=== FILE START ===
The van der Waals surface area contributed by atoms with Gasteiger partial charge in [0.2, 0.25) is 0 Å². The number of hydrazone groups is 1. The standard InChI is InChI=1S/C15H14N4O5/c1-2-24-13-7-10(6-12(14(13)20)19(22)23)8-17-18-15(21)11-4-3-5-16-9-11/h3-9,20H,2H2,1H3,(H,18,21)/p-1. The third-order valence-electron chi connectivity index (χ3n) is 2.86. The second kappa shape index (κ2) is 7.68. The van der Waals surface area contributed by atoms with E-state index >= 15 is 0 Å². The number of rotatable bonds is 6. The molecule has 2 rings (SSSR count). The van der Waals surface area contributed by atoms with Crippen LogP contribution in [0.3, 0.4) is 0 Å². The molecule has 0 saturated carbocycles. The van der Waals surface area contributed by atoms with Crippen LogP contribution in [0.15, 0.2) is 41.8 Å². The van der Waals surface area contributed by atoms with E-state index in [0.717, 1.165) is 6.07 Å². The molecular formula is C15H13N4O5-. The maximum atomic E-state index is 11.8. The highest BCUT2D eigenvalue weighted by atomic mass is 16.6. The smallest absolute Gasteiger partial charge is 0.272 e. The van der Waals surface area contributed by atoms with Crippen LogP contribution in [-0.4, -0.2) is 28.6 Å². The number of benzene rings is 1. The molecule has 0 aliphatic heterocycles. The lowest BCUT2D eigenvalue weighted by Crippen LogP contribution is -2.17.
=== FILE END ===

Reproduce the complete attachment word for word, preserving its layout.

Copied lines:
The van der Waals surface area contributed by atoms with Gasteiger partial charge in [0.2, 0.25) is 0 Å². The number of hydrazone groups is 1. The standard InChI is InChI=1S/C15H14N4O5/c1-2-24-13-7-10(6-12(14(13)20)19(22)23)8-17-18-15(21)11-4-3-5-16-9-11/h3-9,20H,2H2,1H3,(H,18,21)/p-1. The third-order valence-electron chi connectivity index (χ3n) is 2.86. The second kappa shape index (κ2) is 7.68. The van der Waals surface area contributed by atoms with E-state index >= 15 is 0 Å². The number of rotatable bonds is 6. The molecule has 2 rings (SSSR count). The van der Waals surface area contributed by atoms with Crippen LogP contribution in [0.3, 0.4) is 0 Å². The molecule has 0 saturated carbocycles. The van der Waals surface area contributed by atoms with Crippen LogP contribution in [0.15, 0.2) is 41.8 Å². The van der Waals surface area contributed by atoms with E-state index in [0.717, 1.165) is 6.07 Å². The molecular formula is C15H13N4O5-. The maximum atomic E-state index is 11.8. The highest BCUT2D eigenvalue weighted by atomic mass is 16.6. The smallest absolute Gasteiger partial charge is 0.272 e. The van der Waals surface area contributed by atoms with Crippen LogP contribution in [-0.4, -0.2) is 28.6 Å². The number of benzene rings is 1. The molecule has 0 aliphatic heterocycles. The lowest BCUT2D eigenvalue weighted by Crippen LogP contribution is -2.17.